Subject: Re: How accurate is Metcalfe's law? (Was: Ximian software)
From: Ian Lance Taylor <ian@airs.com>
Date: 05 Jan 2002 15:01:49 -0800

"Stephen J. Turnbull" <stephen@xemacs.org> writes:

> >>>>> "Ian" == Ian Lance Taylor <ian@airs.com> writes:
> 
>     Ian> What I am claiming is that software licensing is not related
>     Ian> to that time in a meaningful way.
> 
> Ah, you've rediscovered the "Diamond-Water Paradox", that's all.  This
> is true of _all_ trade.  Some goods are cheap to produce (found gems)
> but extremely valuable, resulting in huge unearned profits for the
> lucky finder.  Other goods, production cost much more closely matches
> the revenues (retail groceries).  Fair?  I guess not.  But it's
> nothing special to software.

I do understand that.  It's not what I meant.

I'll try again.  I believe that capitalism's strength is allocating
scarce resources efficiently.  It does this by arranging for the price
to go up when the supply is low.  Therefore, capitalism is
particularly effective when the price is tied to the supply.  It
encourages people to make more supply available, and to become more
efficient in using the supply.

If we assume that the main supply for software is developer time (this
is an unproven assumption), and we assume that the goal is good
software, then it would be good to look for a way to tie the price of
software back to developer time.

Since the price of software is not so tied, we as a society are not
getting the best possible software.  Instead, the price of software is
tied to licensing.  This encourages not good software, but licensable
software.  It's possible that the two are the same, but I consider
that to be unlikely.  For example, it encourages companies to maintain
private lines of development, and to not publish new ideas or share
new techniques.

In other words, I suspect that software licensing optimizes the wrong
thing for maximal benefit to society.  And since software licensing
relies on a wholly artificial property right granted by society, this
deserves to be questioned.  To cite the obvious example, Bill Gates
has become very very wealthy by selling relatively shoddy software.
This happened because his revenue was based on license rather than on
quality developer time, and that happened because society granted him
a property right in something which is not obviously property.

I don't have any solution here.  But I don't think we as a society
should simply forget about this issue, in case we do come up with a
solution.

Since you mentioned diamonds, I'll point out that my discussion could
be completely flawed if software is more like diamonds.  Diamonds are
valuable because they are both desirable and rare, so the price goes
up.  Although the discovered of the diamond makes a large profit, it
is quite possible that there are many other people searching for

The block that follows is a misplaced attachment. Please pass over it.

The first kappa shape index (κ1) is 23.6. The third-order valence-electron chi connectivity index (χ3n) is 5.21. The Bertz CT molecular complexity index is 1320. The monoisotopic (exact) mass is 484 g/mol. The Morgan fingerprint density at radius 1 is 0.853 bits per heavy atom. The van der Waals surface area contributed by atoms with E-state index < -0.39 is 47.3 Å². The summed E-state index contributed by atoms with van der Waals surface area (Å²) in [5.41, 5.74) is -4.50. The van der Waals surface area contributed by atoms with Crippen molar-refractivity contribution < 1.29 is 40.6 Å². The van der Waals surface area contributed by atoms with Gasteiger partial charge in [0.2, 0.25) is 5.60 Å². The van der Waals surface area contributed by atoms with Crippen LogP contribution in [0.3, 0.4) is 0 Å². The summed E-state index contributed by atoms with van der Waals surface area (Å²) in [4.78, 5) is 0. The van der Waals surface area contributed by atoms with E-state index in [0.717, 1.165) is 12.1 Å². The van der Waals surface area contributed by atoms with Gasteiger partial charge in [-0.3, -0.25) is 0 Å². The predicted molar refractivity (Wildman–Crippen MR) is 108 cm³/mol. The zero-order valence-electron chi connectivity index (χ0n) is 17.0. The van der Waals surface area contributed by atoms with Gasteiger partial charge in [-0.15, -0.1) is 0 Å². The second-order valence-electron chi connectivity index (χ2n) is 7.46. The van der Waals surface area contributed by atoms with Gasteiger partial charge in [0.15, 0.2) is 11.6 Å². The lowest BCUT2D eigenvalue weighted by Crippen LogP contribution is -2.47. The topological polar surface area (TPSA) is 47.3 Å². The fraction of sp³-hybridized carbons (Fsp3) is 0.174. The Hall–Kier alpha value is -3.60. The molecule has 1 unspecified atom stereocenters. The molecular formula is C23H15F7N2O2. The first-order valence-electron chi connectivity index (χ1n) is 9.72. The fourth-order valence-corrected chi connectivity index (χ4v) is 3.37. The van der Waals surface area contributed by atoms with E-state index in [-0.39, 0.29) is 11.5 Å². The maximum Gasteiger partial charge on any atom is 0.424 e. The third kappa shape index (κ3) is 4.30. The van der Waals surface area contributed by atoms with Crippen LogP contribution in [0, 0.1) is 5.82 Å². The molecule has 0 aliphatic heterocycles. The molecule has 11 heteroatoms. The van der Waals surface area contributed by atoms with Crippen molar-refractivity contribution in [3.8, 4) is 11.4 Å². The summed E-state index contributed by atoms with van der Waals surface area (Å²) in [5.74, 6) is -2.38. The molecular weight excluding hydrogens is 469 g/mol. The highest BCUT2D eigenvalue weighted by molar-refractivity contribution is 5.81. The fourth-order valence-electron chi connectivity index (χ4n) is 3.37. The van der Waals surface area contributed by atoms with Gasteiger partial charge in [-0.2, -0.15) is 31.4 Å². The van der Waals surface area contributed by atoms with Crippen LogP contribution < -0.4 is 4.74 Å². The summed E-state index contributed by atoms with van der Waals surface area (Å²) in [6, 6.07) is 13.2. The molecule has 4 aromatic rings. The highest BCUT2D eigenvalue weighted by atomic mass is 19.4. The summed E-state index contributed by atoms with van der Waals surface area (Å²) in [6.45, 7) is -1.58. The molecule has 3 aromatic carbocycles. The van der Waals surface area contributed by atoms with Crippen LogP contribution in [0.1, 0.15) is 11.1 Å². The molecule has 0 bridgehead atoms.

diamonds who do not find them.  Certainly that is what one would
expect, since the high price would encourage people to search for
them.  (The real story with diamonds is of course more complex, since
there are only a few regular producers of natural diamonds and they
manipulate the market to keep the price high.)

Software would be more like diamonds if the main value in software was
discovering a key idea.  In that case, we should not optimize for
developer time, we should optimize for bright ideas.  In that case,
software licensing is a more reasonable approach.

However, I'm a programmer, and I don't believe that software is like
that.  Although there are a few exceptions, most good ideas in
software are obvious (this is of course why the patent system is badly
broken).  I believe the work really is in the implementation, the
polishing, the testing, etc., not in the bright idea.

>     Ian> I'm not sure what you mean when you say that software
>     Ian> licensing is the only way to link developer time to user
>     Ian> value.  That statement seems obviously false--consider
>     Ian> contract programming for free software, as in what Cygnus
>     Ian> did--so I'm not sure what you mean by it.
> 
> For specific products where there's a single user you can hold to
> ransom for enough to justify the work, that's fine.  Fair?  I don't
> think so in general, although it may be when the buyers are mostly
> intermediate producers, as in Cygnus's (and Aladdin's) case.
> 
> But consider, I use lots of Cygnus products and have never paid them a
> thin dime.  How is my value linked to Cygnus's revenues?  That
> establishes the principle.
> 
> Now consider a program that is worth exactly $1 to every human being
> on the planet, and would cost $1 million of developer effort to
> produce.  I defy you to find a way to extract that $6 billion profit
> on a contract basis.  The transactions costs will sink you.  That
> establishes that it does matter that we find a way to link the values
> of all (or at least many) of the users to the developer's effort.

Sure.  However, most software is not like that.  As we just discussed,
there are only a few applications which most people use.  Most
software is specialized to a single user, or a small number of users.
In fact, as ESR likes to mention, most software is developed for in
house use.

In other words, in terms of the amount of time spent by software
developers, the products which are worth money to a large number of
people are few.

Even for programs which are useful to a large number of people,
software licensing is not the only way to link developer time to user
value.  The ASP model, in which the program is made available as a
service accessible over the Internet, is another approach.  It is
entirely feasible to charge users $1 each time they use the service
(or simply the first time they use the service), assuming they have
preregistered with a credit card or a Paypal account.

Ian